The movie Real Men is at best a guilty pleasure. A womanizing super-agent teams up with a wimpy suburban family man to save the world, one long dad joke after another. For me, the scene which captures the style of the movie best is when the protagonists are attacked by a bunch of rogue CIA agents… all dressed in clown suits. It begins with the line “Who are those clowns?” and finishes as the last clown standing looks around and says (and if you couldn’t see this coming when the scene began, you should hang your head in shame) “I’m working with a bunch of clowns”, before running away.
I suspect it’s not easy working with a bunch of clowns. And distancing yourself from them is no doubt a tempting thing to do. Especially when they are, in the words of Real Men, “bad clowns”.
It seems to me that that’s what happened when Harold Camping predicted the rapture on May 21, 2011. There’s no doubt that Camping is a ‘bad clown’. A man with two previous strikes for predicting days of judgement in 1988 and 1994, and who considers every church to be apostate, is arguably not a ‘go to’ guy for understanding the Christian faith.
So when his prediction appeared to become a key news story, it is not surprising that most of us were less than impressed that Camping’s views were simply asserted to be ‘Christian’, as though there were a reasonably large block of believers actually thinking that the rapture would occur on May 21. It didn’t help that journalists, showing either a typical ignorance of the details of their subject matter, or a typical disregard for reporting those details, tended to announce his prediction as a prediction of the end of the world—something that Camping claimed would not occur until October 21 (and still does, so we’ve got that to look forward to). It helped even less that people reacted to the news as though it was an attack of the clowns—and seemed to use it to smear Christianity generally with the silliness of which Camping was guilty.
The Christian response from what I saw was, by and large, to take a page out of Real Men; saying, “I’m working with a bunch of clowns”, and running away—joining in in pouring scorn on Camping, and clearly setting out the scriptural reasons why no human being knows when the end will come. In various ways we pointed people to Matthew 24:36 and declared—“Take no notice of the clown in front of the curtain, no-one knows the day or the hour”. We mocked the idea that Christ would return on May 21.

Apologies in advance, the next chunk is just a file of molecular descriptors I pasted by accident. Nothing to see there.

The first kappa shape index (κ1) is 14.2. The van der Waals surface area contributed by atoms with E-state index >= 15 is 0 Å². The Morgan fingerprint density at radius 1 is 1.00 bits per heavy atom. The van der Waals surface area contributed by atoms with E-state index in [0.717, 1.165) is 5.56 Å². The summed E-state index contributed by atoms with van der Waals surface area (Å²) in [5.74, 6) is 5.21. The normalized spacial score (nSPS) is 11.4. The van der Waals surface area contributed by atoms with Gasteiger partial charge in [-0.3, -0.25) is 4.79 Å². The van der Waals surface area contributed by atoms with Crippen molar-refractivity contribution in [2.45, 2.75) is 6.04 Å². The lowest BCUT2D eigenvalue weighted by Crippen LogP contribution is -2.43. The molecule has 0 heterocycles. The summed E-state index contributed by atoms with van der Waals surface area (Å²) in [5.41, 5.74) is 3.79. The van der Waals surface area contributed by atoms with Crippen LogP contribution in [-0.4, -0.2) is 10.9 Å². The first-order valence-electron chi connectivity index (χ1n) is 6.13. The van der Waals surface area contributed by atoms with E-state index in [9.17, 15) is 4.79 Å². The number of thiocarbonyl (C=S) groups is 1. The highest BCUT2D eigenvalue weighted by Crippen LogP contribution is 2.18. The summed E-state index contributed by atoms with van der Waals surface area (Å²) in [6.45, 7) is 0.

I get the instinct; no-one wants the Christian faith, still less God our Father himself, to take collateral damage due to one bad clown.
However, I think focusing on distancing ourselves from Camping’s prediction was the wrong strategy, and will almost always be the wrong strategy in these kind of ‘Camping moments’, when a Christian says and does something genuinely cringeworthy to do with the end of the world or anything else. When people laughed, or sneered, or were just bemused by Camping’s prediction of ‘the end of the world’ on May 21, 2011, to what were they reacting? Were they scoffing at the idea that someone could know exactly when the world would end? Or were they reacting to the idea that God would end the world and judge everyone? Which one was the real reason for their reaction?
I suggest that people were not, in the main, incredulous about the possibility of knowing the date. I don’t see enough evidence of people’s biblical literacy, or interest in the details of the Christian faith, to believe that people in our secular societies were going, “This guy thinks he knows the exact date when Jesus Christ, the Lord of heaven and earth, will return. Hasn’t he read Matthew 24:36? What a clown!”
No, I think people were reacting to the idea that God would end the world in order to judge everyone. That’s what the laughter, or just the bemusement, was over. The fact that somebody (again!) put a date on it simply made it low hanging fruit. People were reacting to the idea that God will judge the world. That was the true punch line to the joke.
In that light, I think our response was seriously insufficient. The primary thing we should have said was, “Yes, Camping is right. God will bring this world to an end in judgement. And he will do it very soon. You have to take the opportunity now to repent and believe.” Once that was heard clearly, then we could add, “And by the way, no-one knows the date. Just read Matthew 24:36. Camping is a bit of a clown for thinking he could.” We should have pressed the point that people were finding it difficult to come at (there will be judgement), rather than focus on the bit that they already grasped (no-one knows when it will come).
God will judge the world, and has set a day when he will do so. He’s given notice of this by raising from the dead the man who will do the judging, Jesus Christ. That might be an inconvenient and socially awkward truth, but it is the truth, and people need to arrange their affairs now in the light of it. We need to make it clear to them that sane, reasonable people (i.e. you and me) believe that. It isn’t just the hang-up of weird people with their own radio show.
It’s not fun, or funny, working with clowns. But sometimes we need to do so as fools for Christ. Next time we have a Camping moment (and we will, whether it be about dates of the end of the world, politics, morality, or a range of other possible gaff-ridden areas) will be one of those times. So be prepared, step up, and play the clown.